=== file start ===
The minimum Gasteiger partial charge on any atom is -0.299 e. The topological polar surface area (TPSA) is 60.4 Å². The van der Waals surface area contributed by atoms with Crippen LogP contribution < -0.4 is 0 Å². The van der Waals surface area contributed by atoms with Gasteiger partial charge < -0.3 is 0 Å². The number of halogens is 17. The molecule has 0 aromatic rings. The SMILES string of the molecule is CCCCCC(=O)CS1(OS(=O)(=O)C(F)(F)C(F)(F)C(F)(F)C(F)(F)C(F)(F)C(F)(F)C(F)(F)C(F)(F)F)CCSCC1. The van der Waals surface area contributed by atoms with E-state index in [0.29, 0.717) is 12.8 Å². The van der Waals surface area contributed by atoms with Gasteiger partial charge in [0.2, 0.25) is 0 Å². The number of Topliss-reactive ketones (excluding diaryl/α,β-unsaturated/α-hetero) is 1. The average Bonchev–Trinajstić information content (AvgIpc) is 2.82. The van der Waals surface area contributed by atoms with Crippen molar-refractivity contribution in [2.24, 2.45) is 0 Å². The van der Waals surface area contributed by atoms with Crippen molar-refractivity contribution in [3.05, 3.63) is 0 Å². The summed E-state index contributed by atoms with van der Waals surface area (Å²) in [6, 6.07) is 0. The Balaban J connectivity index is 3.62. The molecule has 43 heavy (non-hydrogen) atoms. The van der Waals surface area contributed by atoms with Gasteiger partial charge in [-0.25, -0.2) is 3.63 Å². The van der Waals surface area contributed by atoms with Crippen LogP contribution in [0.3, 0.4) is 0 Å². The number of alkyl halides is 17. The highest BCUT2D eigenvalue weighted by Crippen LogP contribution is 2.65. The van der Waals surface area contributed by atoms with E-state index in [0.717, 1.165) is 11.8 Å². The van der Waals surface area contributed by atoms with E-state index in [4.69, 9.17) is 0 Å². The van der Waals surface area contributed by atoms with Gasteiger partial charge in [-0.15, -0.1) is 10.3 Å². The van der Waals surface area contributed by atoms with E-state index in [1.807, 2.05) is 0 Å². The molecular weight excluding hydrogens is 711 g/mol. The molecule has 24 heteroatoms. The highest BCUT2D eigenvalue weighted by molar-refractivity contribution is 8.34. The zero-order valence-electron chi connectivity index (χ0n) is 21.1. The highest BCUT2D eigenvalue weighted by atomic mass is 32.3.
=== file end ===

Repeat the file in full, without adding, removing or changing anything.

The minimum Gasteiger partial charge on any atom is -0.299 e. The topological polar surface area (TPSA) is 60.4 Å². The van der Waals surface area contributed by atoms with Crippen LogP contribution < -0.4 is 0 Å². The van der Waals surface area contributed by atoms with Gasteiger partial charge < -0.3 is 0 Å². The number of halogens is 17. The molecule has 0 aromatic rings. The SMILES string of the molecule is CCCCCC(=O)CS1(OS(=O)(=O)C(F)(F)C(F)(F)C(F)(F)C(F)(F)C(F)(F)C(F)(F)C(F)(F)C(F)(F)F)CCSCC1. The van der Waals surface area contributed by atoms with E-state index in [0.29, 0.717) is 12.8 Å². The van der Waals surface area contributed by atoms with Gasteiger partial charge in [0.2, 0.25) is 0 Å². The number of Topliss-reactive ketones (excluding diaryl/α,β-unsaturated/α-hetero) is 1. The average Bonchev–Trinajstić information content (AvgIpc) is 2.82. The van der Waals surface area contributed by atoms with Crippen molar-refractivity contribution in [2.24, 2.45) is 0 Å². The van der Waals surface area contributed by atoms with Crippen molar-refractivity contribution in [3.05, 3.63) is 0 Å². The summed E-state index contributed by atoms with van der Waals surface area (Å²) in [6, 6.07) is 0. The Balaban J connectivity index is 3.62. The molecule has 43 heavy (non-hydrogen) atoms. The van der Waals surface area contributed by atoms with Gasteiger partial charge in [-0.25, -0.2) is 3.63 Å². The van der Waals surface area contributed by atoms with Crippen LogP contribution in [0.3, 0.4) is 0 Å². The number of alkyl halides is 17. The highest BCUT2D eigenvalue weighted by Crippen LogP contribution is 2.65. The van der Waals surface area contributed by atoms with E-state index in [0.717, 1.165) is 11.8 Å². The van der Waals surface area contributed by atoms with E-state index in [4.69, 9.17) is 0 Å². The van der Waals surface area contributed by atoms with Gasteiger partial charge in [-0.15, -0.1) is 10.3 Å². The van der Waals surface area contributed by atoms with E-state index in [1.807, 2.05) is 0 Å². The molecular weight excluding hydrogens is 711 g/mol. The molecule has 24 heteroatoms. The highest BCUT2D eigenvalue weighted by molar-refractivity contribution is 8.34. The zero-order valence-electron chi connectivity index (χ0n) is 21.1. The highest BCUT2D eigenvalue weighted by atomic mass is 32.3.